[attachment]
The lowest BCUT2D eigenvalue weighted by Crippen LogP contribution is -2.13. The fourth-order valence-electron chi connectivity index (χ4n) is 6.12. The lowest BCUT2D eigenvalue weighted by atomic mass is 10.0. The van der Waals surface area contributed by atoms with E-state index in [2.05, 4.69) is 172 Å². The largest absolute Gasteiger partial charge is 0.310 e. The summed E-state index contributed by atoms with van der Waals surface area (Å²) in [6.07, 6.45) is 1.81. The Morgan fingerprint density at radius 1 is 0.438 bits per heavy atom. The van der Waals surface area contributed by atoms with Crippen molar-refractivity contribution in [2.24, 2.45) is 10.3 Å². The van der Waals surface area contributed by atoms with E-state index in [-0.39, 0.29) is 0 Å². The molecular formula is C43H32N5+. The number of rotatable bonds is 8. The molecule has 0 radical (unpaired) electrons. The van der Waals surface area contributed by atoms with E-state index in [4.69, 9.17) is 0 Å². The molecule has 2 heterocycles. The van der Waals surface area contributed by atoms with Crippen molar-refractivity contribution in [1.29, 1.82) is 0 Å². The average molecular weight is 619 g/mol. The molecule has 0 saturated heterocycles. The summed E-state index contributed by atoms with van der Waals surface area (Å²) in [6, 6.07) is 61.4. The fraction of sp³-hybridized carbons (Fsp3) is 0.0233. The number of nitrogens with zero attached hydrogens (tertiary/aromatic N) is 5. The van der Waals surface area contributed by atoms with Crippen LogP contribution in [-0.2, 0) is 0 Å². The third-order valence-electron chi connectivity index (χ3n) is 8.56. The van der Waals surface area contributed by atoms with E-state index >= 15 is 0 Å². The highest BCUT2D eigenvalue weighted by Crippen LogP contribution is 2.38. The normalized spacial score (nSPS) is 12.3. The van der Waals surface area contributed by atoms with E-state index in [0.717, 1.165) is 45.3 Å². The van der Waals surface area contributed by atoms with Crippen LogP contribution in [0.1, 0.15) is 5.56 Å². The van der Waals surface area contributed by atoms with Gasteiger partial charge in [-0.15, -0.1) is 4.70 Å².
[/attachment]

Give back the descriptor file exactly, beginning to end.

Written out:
The lowest BCUT2D eigenvalue weighted by Crippen LogP contribution is -2.13. The fourth-order valence-electron chi connectivity index (χ4n) is 6.12. The lowest BCUT2D eigenvalue weighted by atomic mass is 10.0. The van der Waals surface area contributed by atoms with E-state index in [2.05, 4.69) is 172 Å². The largest absolute Gasteiger partial charge is 0.310 e. The summed E-state index contributed by atoms with van der Waals surface area (Å²) in [6.07, 6.45) is 1.81. The Morgan fingerprint density at radius 1 is 0.438 bits per heavy atom. The van der Waals surface area contributed by atoms with Crippen molar-refractivity contribution in [2.24, 2.45) is 10.3 Å². The van der Waals surface area contributed by atoms with E-state index in [-0.39, 0.29) is 0 Å². The molecular formula is C43H32N5+. The number of rotatable bonds is 8. The molecule has 0 radical (unpaired) electrons. The van der Waals surface area contributed by atoms with E-state index in [4.69, 9.17) is 0 Å². The molecule has 2 heterocycles. The van der Waals surface area contributed by atoms with Crippen molar-refractivity contribution in [1.29, 1.82) is 0 Å². The average molecular weight is 619 g/mol. The molecule has 0 saturated heterocycles. The summed E-state index contributed by atoms with van der Waals surface area (Å²) in [6, 6.07) is 61.4. The fraction of sp³-hybridized carbons (Fsp3) is 0.0233. The number of nitrogens with zero attached hydrogens (tertiary/aromatic N) is 5. The van der Waals surface area contributed by atoms with Crippen LogP contribution in [-0.2, 0) is 0 Å². The third-order valence-electron chi connectivity index (χ3n) is 8.56. The van der Waals surface area contributed by atoms with E-state index >= 15 is 0 Å². The highest BCUT2D eigenvalue weighted by Crippen LogP contribution is 2.38. The normalized spacial score (nSPS) is 12.3. The van der Waals surface area contributed by atoms with E-state index in [0.717, 1.165) is 45.3 Å². The van der Waals surface area contributed by atoms with Crippen LogP contribution in [0.1, 0.15) is 5.56 Å². The van der Waals surface area contributed by atoms with Gasteiger partial charge in [-0.15, -0.1) is 4.70 Å².